America, Superman, Liberia, & Magic Buttons

by John Hawkins | July 2, 2003 10:01 pm

America, Superman, Liberia, & Magic Buttons: After reading my post about why we shouldn’t get involved in Liberia, AG in Houston wrote the following in the comments section….

“I believe you are a good person at heart and I take this post in jest. It is my opinion that taking Charles Taylor down and destroying his regime would be the right thing to do.

And if we were to go in and take care of business there, we should do it without the help of the Canadian sh*tbags and without the UN & France.”

When I read that, the first thing I thought about was, believe it or not, Superman — or rather something Seanbaby wrote about Superman[1] on his hilarious, irreverent and obscene (don’t say I didn’t warn you) Super Friends Page…

“Superman has got to be jaded as hell. Besides the crap he has to put up with from Aquaman every day, he can hear the death screams of orphans for thousands of miles in every direction. That kind of thing would get to get to you. When I hear about dynamite ninjas blowing up the president, I don’t feel guilty. There’s nothing I could have done; I don’t know how to defuse a ninja or even where the president lives. Not Superman. He can take every single obituary personally. He can go through the paper and say, “Let’s see, this was the bus that fell off the bridge when I was in the bathroom… and here, I was playing ping pong when this family suffocated under tons of rubble… Oh! And I could barely get to sleep while this former skydiver was screaming for help! Ha ha ha!”

I’m surprised he even cares when the Trouble Alert goes off. I’d expect him to say, “Sorry your government building got shrink-rayed, Congressman, but I can hear a baby being circled by vampire hippos right now. Do you want me to let it get torn apart becau– oh, there. It’s dead. Good job, Congressman Selfish *sshole. How about you don’t call again until there’s a real emergency like poison ivy or a leg cramp?”

To me, there is a parallel there. Yes, like Superman, the United States is tremendously powerful and capable of doing a lot of good work. But how much are we going to do and how far are we willing to go to do it? Sure, it would be the “right thing to do” for us to go to Liberia and settle things down. Of course, I think fermenting revolution in Iran & North Korea, invading Cuba, going back to Vietnam, freeing the people of China, & overthrowing the governments of half of Africa and the Middle-East would be the “right thing to do” as well.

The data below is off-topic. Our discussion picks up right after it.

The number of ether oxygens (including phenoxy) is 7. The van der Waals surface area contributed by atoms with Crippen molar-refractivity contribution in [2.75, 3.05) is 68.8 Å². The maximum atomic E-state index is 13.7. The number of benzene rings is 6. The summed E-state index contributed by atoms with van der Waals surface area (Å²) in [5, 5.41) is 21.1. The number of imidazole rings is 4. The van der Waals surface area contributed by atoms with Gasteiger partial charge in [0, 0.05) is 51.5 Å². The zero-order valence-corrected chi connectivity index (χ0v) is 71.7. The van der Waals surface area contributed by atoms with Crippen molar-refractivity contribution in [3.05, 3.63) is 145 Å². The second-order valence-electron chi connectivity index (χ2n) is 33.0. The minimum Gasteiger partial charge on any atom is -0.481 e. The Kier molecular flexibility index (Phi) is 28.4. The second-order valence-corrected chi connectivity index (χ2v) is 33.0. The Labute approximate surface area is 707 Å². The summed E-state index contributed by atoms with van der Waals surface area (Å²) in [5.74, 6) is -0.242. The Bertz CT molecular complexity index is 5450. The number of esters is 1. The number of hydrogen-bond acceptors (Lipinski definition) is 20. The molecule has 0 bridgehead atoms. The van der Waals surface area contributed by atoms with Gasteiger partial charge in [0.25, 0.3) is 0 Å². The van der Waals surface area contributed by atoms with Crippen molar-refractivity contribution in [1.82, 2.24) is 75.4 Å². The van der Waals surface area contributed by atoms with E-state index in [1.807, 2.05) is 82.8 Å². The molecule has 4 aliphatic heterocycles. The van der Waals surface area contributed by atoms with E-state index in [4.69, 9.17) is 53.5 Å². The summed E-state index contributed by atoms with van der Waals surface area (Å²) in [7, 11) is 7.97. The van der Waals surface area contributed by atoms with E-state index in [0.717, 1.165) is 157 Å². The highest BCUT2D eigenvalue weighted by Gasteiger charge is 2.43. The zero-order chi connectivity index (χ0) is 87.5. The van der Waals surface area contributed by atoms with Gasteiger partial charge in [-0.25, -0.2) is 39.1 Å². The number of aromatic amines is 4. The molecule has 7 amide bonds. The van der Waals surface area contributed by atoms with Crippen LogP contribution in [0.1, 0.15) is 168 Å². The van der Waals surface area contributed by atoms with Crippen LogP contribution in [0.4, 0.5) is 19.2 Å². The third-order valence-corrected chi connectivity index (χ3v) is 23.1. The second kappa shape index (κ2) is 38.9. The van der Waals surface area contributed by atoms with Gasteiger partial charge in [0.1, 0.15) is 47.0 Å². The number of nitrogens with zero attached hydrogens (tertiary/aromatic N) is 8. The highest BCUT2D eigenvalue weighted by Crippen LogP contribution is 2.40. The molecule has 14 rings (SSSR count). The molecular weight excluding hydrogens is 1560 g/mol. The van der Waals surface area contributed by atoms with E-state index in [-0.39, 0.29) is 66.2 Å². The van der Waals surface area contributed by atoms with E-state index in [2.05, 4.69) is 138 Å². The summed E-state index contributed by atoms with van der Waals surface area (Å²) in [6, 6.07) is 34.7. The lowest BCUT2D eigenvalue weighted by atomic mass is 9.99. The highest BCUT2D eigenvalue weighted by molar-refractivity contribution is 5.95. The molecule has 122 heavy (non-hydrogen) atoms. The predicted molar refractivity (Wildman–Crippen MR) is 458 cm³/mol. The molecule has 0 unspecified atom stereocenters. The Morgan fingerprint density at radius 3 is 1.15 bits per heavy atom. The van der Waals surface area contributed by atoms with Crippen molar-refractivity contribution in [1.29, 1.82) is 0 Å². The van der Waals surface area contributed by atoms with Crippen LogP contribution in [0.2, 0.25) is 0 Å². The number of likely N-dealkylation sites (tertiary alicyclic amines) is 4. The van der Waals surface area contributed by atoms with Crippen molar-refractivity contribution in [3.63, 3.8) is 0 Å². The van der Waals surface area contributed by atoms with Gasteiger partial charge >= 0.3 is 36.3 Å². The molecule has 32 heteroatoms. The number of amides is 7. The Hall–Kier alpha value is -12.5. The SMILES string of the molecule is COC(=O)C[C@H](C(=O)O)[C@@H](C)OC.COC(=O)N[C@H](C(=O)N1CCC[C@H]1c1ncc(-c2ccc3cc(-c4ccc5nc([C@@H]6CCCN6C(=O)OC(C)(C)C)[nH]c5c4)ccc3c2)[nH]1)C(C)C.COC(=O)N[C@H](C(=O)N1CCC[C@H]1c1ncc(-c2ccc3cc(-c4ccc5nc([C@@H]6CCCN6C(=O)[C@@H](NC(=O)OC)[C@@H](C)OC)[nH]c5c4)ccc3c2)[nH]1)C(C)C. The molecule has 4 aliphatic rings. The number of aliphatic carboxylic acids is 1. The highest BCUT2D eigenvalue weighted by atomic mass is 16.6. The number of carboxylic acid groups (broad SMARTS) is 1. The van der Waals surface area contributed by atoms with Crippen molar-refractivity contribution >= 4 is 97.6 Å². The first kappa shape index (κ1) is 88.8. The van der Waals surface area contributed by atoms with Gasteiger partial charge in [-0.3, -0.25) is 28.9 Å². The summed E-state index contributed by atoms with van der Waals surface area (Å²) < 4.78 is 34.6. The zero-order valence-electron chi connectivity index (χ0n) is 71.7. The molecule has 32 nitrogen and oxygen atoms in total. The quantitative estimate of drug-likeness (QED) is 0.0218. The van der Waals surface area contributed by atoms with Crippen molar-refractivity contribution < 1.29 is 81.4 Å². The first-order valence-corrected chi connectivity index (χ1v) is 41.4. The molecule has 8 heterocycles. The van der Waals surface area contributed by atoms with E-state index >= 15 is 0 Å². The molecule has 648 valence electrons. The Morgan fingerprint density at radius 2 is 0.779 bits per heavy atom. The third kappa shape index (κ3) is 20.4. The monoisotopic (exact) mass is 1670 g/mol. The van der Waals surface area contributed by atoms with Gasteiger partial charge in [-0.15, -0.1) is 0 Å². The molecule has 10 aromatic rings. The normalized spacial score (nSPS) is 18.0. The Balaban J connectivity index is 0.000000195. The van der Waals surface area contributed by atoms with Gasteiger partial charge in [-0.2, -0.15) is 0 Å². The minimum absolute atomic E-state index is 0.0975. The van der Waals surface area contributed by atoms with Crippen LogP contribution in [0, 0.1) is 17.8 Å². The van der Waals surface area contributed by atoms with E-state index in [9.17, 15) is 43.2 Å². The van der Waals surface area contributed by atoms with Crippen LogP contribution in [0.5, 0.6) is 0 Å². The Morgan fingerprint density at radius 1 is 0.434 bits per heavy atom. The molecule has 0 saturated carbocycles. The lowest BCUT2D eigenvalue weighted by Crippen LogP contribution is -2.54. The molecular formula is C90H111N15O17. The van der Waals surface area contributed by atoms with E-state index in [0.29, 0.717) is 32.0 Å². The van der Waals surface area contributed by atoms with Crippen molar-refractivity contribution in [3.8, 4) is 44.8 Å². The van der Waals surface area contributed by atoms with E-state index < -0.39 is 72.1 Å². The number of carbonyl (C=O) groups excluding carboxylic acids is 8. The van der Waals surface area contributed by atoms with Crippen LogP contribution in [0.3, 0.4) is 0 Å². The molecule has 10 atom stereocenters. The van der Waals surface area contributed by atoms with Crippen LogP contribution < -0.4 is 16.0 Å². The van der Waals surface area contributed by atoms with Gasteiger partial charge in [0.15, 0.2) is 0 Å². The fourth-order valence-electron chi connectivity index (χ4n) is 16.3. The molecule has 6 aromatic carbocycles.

I mean let me be totally honest here — if I had a button sitting on my desk right now that would allow me to put every dictator in the world out of power and replace them with Democratic governments, I wouldn’t even have to think about it — I’d push that sucker until my finger bled.

But we don’t have a “magic button”; we have the United States of America, a country that despite what some people seem to think is not omnipotent. Our nation has limited resources, power, influence, & will and I don’t want to waste any of it in Liberia when we’re in the middle of a war on terrorism.

Moreover, the world has made it quite clear since 9/11 that we shouldn’t expect any gratitude for doing things like this, so why get involved when our interests aren’t at stake? It’s just like giving to the Salvation Army at Christmas. Sure you might toss some change into the kettle as long as they say, “thank you”, but if they sneered at you instead or worse yet tried to poke you in eye after you gave them money, why would you bother?

I pity the people of Liberia, but not enough to advocate putting our blood and treasure on the line to help them for purely humanitarian reasons. Helping them out would be a good and noble thing to do, but then, there are literally BILLIONS of people across the planet who could use the help of America’s military — are we going to aid them all? We’re not capable of doing that and even if we were, would we want to start waging wars — even wars for freedom — across the planet in places where we have nothing at stake? Maybe Superman would do it, but America isn’t in the super-hero business.

  1. wrote about Superman:

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